Sets in Swift

swift sets

Sets are one of Swift’s collection types. A set stores an amount of unique values, that have no particular order. You can imagine a set to be like a box of billiard balls: They are all unique in terms of color and number, but they don’t have a certain order inside the box.

Hint: This post is using Swift 4 and Xcode 10

Creating sets

Creating a set is very straightforward:

In this example, a set called setA  of strings has been created. It stores the values a, b  and c. In contrast to an array, the elements are not ordered. By using type interference, the set can also be created like this:

It’s also possible to use the initialiser of the set type:

Like an array, a set is not mutable, if it’s declared as a constant by using let. For mutable sets, you can use the keyword var:

We will learn more about mutable sets later on.

Accessing the values of a set

You can access the values of a set by using a loop:

Note that the order of the values in the loop can be different every time you run the code. From the outside it looks like they the values are picked randomly.

Analysing sets

First of all, you can check whether a set is empty:

Also the number of elements of a set can be checked:

Both of these operations are also available for arrays. More typical for a set is the question, whether a certain element is a member of a set. For that, you can use the method contains:

Adding and removing values from a set

Mutable sets can be changed. You can add and remove values:

Since the values of a set are unique, a value can only be added once to the same set. The insert method can be called with the same values multiple times, but the set won’t change:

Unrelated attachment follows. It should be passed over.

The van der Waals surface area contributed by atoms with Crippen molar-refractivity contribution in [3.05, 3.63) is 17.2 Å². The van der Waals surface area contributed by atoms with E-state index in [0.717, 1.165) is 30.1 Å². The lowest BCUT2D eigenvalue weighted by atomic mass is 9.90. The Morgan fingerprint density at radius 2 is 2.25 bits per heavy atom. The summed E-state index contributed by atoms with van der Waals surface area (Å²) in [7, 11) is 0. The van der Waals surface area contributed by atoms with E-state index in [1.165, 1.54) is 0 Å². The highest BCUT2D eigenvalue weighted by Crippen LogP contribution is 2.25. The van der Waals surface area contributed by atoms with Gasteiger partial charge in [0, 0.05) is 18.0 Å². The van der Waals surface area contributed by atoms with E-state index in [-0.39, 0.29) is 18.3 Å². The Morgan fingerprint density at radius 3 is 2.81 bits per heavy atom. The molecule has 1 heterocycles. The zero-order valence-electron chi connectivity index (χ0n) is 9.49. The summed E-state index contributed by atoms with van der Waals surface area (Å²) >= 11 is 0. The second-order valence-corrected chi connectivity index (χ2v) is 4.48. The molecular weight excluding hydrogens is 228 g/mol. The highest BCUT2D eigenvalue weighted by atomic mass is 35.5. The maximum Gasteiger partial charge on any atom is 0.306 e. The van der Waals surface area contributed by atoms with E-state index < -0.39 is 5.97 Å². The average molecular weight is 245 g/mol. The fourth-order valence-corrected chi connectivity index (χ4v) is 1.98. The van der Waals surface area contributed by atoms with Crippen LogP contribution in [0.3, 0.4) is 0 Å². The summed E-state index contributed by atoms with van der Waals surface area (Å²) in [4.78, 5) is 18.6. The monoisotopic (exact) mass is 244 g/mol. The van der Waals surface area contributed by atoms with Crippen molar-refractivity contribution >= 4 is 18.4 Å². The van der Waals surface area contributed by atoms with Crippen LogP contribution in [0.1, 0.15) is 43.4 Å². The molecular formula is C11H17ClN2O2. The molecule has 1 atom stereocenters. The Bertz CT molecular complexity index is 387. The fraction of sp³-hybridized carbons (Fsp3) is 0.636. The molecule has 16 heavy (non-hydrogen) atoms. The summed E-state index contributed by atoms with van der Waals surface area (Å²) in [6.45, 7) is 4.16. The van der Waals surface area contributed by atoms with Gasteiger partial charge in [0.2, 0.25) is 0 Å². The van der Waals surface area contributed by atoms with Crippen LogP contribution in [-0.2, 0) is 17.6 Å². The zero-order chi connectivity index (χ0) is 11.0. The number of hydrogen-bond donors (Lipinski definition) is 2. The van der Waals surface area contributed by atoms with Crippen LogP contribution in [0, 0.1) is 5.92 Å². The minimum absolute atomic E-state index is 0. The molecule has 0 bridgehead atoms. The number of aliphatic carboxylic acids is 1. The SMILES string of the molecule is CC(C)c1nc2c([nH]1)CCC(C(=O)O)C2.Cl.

As before, the order of the output can be different every time you run the code since sets are not ordered.

Comparing sets

Sets can be compared. Obviously, comparing the equality of two sets is possible:

In this case, the sets are equal.

There is no useful definition for a smaller and bigger comparison of two sets, but you can check whether a set is a subset of another set:

It’s also possible to check whether it’s a strict subset. In that case, it has to be a subset but must not be equal:

The opposite principle is a superset:

Two sets are disjoint, if they don’t have any element in common:

Combining sets

You can combine two sets to create a new one. A union of two sets contains all elements from both sets:

An intersection on the other hand contains only the elements, that are in both sets:

Using sets with custom types

Of course you can also store values of your own type in a set. This type could be for example a struct or a class. However, in order for the set to work properly, this type has to conform to the hashable protocol.

References:

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